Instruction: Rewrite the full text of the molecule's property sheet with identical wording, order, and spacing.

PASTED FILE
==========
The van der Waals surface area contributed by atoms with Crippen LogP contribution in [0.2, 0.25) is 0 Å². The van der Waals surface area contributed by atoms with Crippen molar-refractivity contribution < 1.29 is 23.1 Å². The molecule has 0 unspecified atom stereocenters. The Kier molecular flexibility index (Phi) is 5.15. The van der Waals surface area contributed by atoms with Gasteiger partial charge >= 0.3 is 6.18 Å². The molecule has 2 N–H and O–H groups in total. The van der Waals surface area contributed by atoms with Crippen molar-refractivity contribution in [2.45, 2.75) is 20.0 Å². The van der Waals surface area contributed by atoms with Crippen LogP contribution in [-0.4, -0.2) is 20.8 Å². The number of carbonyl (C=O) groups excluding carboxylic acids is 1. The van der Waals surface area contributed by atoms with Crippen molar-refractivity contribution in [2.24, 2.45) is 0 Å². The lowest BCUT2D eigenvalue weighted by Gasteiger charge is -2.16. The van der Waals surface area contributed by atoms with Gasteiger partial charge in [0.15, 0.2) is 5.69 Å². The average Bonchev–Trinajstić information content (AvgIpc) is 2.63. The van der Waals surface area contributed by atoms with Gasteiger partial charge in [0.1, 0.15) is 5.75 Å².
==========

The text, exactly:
The van der Waals surface area contributed by atoms with Crippen LogP contribution in [0.2, 0.25) is 0 Å². The van der Waals surface area contributed by atoms with Crippen molar-refractivity contribution < 1.29 is 23.1 Å². The molecule has 0 unspecified atom stereocenters. The Kier molecular flexibility index (Phi) is 5.15. The van der Waals surface area contributed by atoms with Gasteiger partial charge >= 0.3 is 6.18 Å². The molecule has 2 N–H and O–H groups in total. The van der Waals surface area contributed by atoms with Crippen molar-refractivity contribution in [2.45, 2.75) is 20.0 Å². The van der Waals surface area contributed by atoms with Crippen LogP contribution in [-0.4, -0.2) is 20.8 Å². The number of carbonyl (C=O) groups excluding carboxylic acids is 1. The van der Waals surface area contributed by atoms with Crippen molar-refractivity contribution in [2.24, 2.45) is 0 Å². The lowest BCUT2D eigenvalue weighted by Gasteiger charge is -2.16. The van der Waals surface area contributed by atoms with Gasteiger partial charge in [0.15, 0.2) is 5.69 Å². The average Bonchev–Trinajstić information content (AvgIpc) is 2.63. The van der Waals surface area contributed by atoms with Gasteiger partial charge in [0.1, 0.15) is 5.75 Å².